The interplay between antimicrobial activity and reactivity of isothiocyanates
Silvia Andinia,b, Carla Araya-Cloutiera, Leonie Waardenburga, Heidy M.W.den Bestenc, Jean-Paul Vinckena
Laboratory of Food Chemistry, Wageningen University, P.O. Box 17, 6700 AA, Wageningen, the Netherlands
This study aimed to determine antimicrobial activity (minimum inhibitory concentration, MIC; minimum bactericidal/fungicidal concentration, MBC/MFC) of novel ITCs against food spoilage and pathogenic Gram– bacteria, Gram+ bacteria, and fungi. The activity of the long-chain (C9) 9-(methylthio)nonyl ITC (9-MTITC), 9-(methylsulfinyl)nonyl ITC (9-MSITC), and 9-(methylsulfonyl)nonyl ITC (9-MSoITC) was determined for the first time. Due to the electrophilicity of ITCs, the activity of ITCs was evaluated in nucleophile-rich and nucleophile-poor growth media. ITCs reacted via conjugation with components in a nucleophile-rich growth medium at a rate of 39–141 µmol L-1 h-1, depending on their side chain configuration and temperature. The reaction rates were lowered by a factor of 2–21 when using nucleophile-poor growth media. Consequently, the activity of ITCs was generally improved, with MSITC and MSoITC being the most positively affected (activity increased by a factor of > 4). 9-MSITC and 9-MSoITC had good activity (MIC = 25 µg/mL) against Gram+ bacteria and fungi. The short-chained (C3) analogues had good activity against Gram+ bacteria and Gram– bacteria. The highest bactericidal/fungicidal activity was obtained for 9-MSITC and 9-MSoITC (MBC/MFC 17.5–25 µg/mL). Overall, MSITC and MSoITC might be potential new natural food preservatives, but their reactivity with food matrix components should be considered.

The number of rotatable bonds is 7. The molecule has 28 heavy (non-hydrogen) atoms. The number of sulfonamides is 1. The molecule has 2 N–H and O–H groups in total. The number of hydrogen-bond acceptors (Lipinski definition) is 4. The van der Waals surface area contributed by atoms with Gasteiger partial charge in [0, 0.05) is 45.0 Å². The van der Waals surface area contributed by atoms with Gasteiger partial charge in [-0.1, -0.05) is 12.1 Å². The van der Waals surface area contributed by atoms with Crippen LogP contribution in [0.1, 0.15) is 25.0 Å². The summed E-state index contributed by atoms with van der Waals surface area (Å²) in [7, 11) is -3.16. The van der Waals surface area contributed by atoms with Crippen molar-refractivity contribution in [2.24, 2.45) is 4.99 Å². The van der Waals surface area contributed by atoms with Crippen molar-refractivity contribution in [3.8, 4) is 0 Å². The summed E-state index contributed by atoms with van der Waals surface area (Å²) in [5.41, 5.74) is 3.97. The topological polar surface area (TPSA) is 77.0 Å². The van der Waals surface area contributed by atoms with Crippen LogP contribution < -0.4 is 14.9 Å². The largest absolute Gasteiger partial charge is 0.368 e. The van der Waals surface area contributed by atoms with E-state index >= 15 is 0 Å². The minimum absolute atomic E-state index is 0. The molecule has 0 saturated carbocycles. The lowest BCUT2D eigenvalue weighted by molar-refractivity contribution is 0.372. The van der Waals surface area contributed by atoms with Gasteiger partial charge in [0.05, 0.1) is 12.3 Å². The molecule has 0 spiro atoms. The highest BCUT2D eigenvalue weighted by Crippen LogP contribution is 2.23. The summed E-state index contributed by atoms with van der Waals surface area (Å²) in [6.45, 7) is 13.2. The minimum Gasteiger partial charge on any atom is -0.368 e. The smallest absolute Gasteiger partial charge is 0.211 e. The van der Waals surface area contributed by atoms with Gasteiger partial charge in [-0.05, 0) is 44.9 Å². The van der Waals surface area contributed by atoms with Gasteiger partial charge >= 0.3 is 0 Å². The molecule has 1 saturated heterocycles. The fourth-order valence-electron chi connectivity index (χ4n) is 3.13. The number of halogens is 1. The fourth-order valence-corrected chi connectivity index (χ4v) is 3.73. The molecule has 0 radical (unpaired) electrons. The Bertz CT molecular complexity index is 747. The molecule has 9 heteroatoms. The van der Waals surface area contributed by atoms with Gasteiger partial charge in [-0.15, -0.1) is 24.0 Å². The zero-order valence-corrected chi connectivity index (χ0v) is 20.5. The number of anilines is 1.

Keywords: Antibacterial, Brassicaceae, Electrophilic, Food preservative, Glucosinolate